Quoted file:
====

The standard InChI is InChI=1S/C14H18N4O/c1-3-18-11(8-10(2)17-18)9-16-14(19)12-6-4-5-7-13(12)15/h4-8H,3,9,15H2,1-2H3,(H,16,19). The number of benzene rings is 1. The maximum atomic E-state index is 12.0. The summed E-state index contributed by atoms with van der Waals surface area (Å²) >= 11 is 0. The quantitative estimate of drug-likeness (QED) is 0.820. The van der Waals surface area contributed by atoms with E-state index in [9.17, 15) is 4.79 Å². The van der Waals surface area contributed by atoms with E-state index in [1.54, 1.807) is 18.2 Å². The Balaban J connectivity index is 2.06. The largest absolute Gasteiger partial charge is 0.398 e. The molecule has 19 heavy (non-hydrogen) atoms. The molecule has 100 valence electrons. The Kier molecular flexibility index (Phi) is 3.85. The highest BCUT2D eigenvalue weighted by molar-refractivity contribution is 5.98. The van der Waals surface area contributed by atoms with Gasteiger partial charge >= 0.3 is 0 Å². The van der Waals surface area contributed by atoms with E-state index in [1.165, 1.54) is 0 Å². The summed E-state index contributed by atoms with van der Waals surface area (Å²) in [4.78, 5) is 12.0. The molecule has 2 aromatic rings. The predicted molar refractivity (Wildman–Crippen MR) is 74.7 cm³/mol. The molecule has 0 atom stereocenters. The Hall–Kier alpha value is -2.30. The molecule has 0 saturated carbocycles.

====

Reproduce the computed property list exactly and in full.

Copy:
The standard InChI is InChI=1S/C14H18N4O/c1-3-18-11(8-10(2)17-18)9-16-14(19)12-6-4-5-7-13(12)15/h4-8H,3,9,15H2,1-2H3,(H,16,19). The number of benzene rings is 1. The maximum atomic E-state index is 12.0. The summed E-state index contributed by atoms with van der Waals surface area (Å²) >= 11 is 0. The quantitative estimate of drug-likeness (QED) is 0.820. The van der Waals surface area contributed by atoms with E-state index in [9.17, 15) is 4.79 Å². The van der Waals surface area contributed by atoms with E-state index in [1.54, 1.807) is 18.2 Å². The Balaban J connectivity index is 2.06. The largest absolute Gasteiger partial charge is 0.398 e. The molecule has 19 heavy (non-hydrogen) atoms. The molecule has 100 valence electrons. The Kier molecular flexibility index (Phi) is 3.85. The highest BCUT2D eigenvalue weighted by molar-refractivity contribution is 5.98. The van der Waals surface area contributed by atoms with Gasteiger partial charge >= 0.3 is 0 Å². The van der Waals surface area contributed by atoms with E-state index in [1.165, 1.54) is 0 Å². The summed E-state index contributed by atoms with van der Waals surface area (Å²) in [4.78, 5) is 12.0. The molecule has 2 aromatic rings. The predicted molar refractivity (Wildman–Crippen MR) is 74.7 cm³/mol. The molecule has 0 atom stereocenters. The Hall–Kier alpha value is -2.30. The molecule has 0 saturated carbocycles.